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Mars drinkable freshwater lake could have supported mineral-eating life forms

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An ancient lake with drinkable water once thrived, and in it theoretically could have floated (or swam) mineral-eating life forms. NASA's Mars rover, Curiosity found traces of the ancient fresh water lake. This scenario of life not being contained is possible and even probable because mineral-eating creatures thrive in exotic waters here on Earth today. These life forms that eat minerals instead of plants or other sea creatures are called chemolithoautotrophs. It's a fancy name for mineral eaters. This opens the possibility of life on other planets evolving without having to have plants to eat by consuming minerals in rocks and dirt or dissolved in water.

The discovery of an ancient fresh water lake on Mars is detailed in the December 9, 2013 Washington Post article by Joel Achenbach, "NASA Curiosity rover discovers evidence of freshwater Mars lake." or view the photo gallery: Curiosity on Mars: The rover nears a ridge named “Cooperstown,” a possible site for contact inspection with tools on the robotic arm. Or you can view the NASA video. The article, "Ancient proof of Mars lake," also is reprinted today in the Sacramento Bee newspaper.

In NASA's animated video, you can see the area on Mars where the Curiosity rover recently discovered evidence of an ancient lake. Narration is by John Grotzinger, a Caltech planetary geologist who is the chief scientist of the Curiosity rover mission.

How the ancient freshwater lake came into view happened because of NASA's reconnaissance of Mars with the Curiosity rover. The ancient lake on Mars had fresh water that scientists think had been drinkable. That environment usually leads to life forms that drink the water, and if no plants existed at the same time as the ancient lake, then the life forms existed by eating minerals.

It's possible to have life forms eat only minerals and drink water. The freshwater lakes existed for perhaps millions of years. That would give the mineral eaters time to evolve into possibly higher life forms. Now the question is whether everything alive on Mars at that time ate minerals or whether the freshwater lakes eventually led to plant life on the planet near the freshwater lakes?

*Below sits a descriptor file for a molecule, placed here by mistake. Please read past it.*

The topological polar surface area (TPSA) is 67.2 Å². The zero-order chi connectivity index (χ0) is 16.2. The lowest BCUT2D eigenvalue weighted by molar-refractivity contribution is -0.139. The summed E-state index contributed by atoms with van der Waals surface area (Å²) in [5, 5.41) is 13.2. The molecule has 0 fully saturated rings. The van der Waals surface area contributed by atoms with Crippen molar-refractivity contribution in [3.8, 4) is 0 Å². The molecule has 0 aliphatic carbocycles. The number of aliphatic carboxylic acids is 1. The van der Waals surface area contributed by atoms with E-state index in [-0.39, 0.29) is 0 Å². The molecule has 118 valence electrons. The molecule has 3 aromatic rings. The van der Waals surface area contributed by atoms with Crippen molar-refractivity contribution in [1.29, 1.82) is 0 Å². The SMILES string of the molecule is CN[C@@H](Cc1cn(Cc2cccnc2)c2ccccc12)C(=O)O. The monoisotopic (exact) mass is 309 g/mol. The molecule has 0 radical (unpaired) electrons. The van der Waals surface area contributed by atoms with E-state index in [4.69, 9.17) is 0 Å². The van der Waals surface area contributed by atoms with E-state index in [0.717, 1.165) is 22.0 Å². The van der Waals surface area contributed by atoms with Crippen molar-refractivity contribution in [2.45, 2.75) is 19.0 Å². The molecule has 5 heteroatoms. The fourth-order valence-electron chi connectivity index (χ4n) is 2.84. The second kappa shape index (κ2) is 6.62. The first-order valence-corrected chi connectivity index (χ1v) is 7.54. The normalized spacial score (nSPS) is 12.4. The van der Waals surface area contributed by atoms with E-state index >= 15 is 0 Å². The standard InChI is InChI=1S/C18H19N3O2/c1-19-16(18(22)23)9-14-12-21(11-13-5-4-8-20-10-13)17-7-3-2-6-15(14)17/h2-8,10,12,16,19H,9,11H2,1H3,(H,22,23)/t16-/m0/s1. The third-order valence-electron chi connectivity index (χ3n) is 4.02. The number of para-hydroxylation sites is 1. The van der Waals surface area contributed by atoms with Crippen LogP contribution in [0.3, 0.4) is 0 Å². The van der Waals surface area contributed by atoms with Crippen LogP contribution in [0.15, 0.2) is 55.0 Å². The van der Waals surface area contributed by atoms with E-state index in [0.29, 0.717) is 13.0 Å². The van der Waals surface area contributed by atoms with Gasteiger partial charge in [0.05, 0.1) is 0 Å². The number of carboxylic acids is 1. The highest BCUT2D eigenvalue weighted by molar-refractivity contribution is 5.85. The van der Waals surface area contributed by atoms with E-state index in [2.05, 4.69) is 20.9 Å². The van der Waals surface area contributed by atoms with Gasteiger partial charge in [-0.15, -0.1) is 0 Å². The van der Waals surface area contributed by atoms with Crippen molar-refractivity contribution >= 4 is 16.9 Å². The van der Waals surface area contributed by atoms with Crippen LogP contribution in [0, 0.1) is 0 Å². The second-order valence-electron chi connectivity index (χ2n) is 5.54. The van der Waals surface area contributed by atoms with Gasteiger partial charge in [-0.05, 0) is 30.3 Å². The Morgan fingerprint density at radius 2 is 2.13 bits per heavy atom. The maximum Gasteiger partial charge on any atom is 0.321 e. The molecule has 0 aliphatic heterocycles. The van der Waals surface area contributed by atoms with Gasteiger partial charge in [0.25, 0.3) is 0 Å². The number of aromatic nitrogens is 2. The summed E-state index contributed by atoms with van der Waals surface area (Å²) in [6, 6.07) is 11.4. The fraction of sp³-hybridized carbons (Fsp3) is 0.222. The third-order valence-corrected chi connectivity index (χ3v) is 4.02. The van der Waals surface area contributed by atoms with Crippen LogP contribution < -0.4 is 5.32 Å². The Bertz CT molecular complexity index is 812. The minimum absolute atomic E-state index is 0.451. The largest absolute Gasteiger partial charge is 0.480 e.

The temperature on Mars would have been cold. And the freshwater lakes probably froze over. But what scientists did find was that Mars had freshwater at one time. But is there any frozen freshwater today harboring the mineral-eaters? See, "Curiosity rover mission finds proof of water on Mars: The Mars Curiosity rover has sent back photographs that show evidence of a “vigorous” streambed."

You also can check out the animated video from NASA that shows the area on Mars where the Curiosity rover recently discovered evidence of an ancient lake. Narration in the video is by John Grotzinger, a Caltech planetary geologist who is the chief scientist of the Curiosity rover mission.

On December 9, 2013 the new findings appear online in the journal Science and were discussed in San Francisco at the fall meeting of the American Geophysical Union. If you find a map of Mars, look for the fresh water lake in the Gale Crater. Scientists also looked at the age of the rocks. What scientists look for are organic molecules that show how ancient microbes thrived.

Gale Crater is in an area with rocks about 4.2 billion years old

The mineral eaters, if they existed would have lived in the freshwater lake around just a little more than 3.5 billion years ago. It was a large freshwater lake, close to the size and shape of one of New York’s Finger Lakes, according to the Washington Post article, "NASA Curiosity rover discovers evidence of freshwater Mars lake." What scientists did explain, however, was that the lake thrived in a habitable environment that lasted a long time in geological years. Mars had groundwater and rivers for eons.

If you look at the older studies on Mars, some of them claim the groundwater was very acidic, but new evidence that looks at the freshwater lake says it was drinkable, similar to Earth water. The freshwater lake on Mars had water so 'drinkable' that if you dropped a bunch of Earth microbes into it, they would multiply and thrive, probably in good health. You can read more information in John Grotzinger's paper, “A Habitable Fluvio-Lacustrine Environment at Yellowknife Bay, Gale Crater, Mars.” Grotzinger is a Caltech planetary geologist and chief scientist of the Curiosity rover mission. Also, you may wish to check out the abstract of a presentation, "Abstract: An Overview of Curiosity's Search for Ancient Habitable Environments."

The fact is Mars once had an environment much like the Earth. To check this theory, you have only to look at the chemistry of the old freshwater lake on Mars. On Earth mineral eaters live in caves or in the deep oceans staying inside hydrothermal vents.

The duration of this environment matters when it comes to habitability, said Jennifer Eigenbrode, a geochemist at NASA Goddard Space Flight Center and a co-author of three of the new papers. But scientists at the present still don't have the tools to find out whether mineral eaters actually lived on Mars at one time in those freshwater lakes.

The theory says it's possible because the water looks drinkable to Earthlings. But nobody really knows for sure yet. In the future as Earth beings colonize Mars, perhaps it can be transformed the way it was with more freshwater lakes and rivers. Only time will tell. For further information see the December 9, 2013 news articles, "NASA Rover Finds Signs of Freshwater Lake on Mars - WSJ.com" or "NASA Mars rover finds evidence of life-friendly ancient lake | Reuters."

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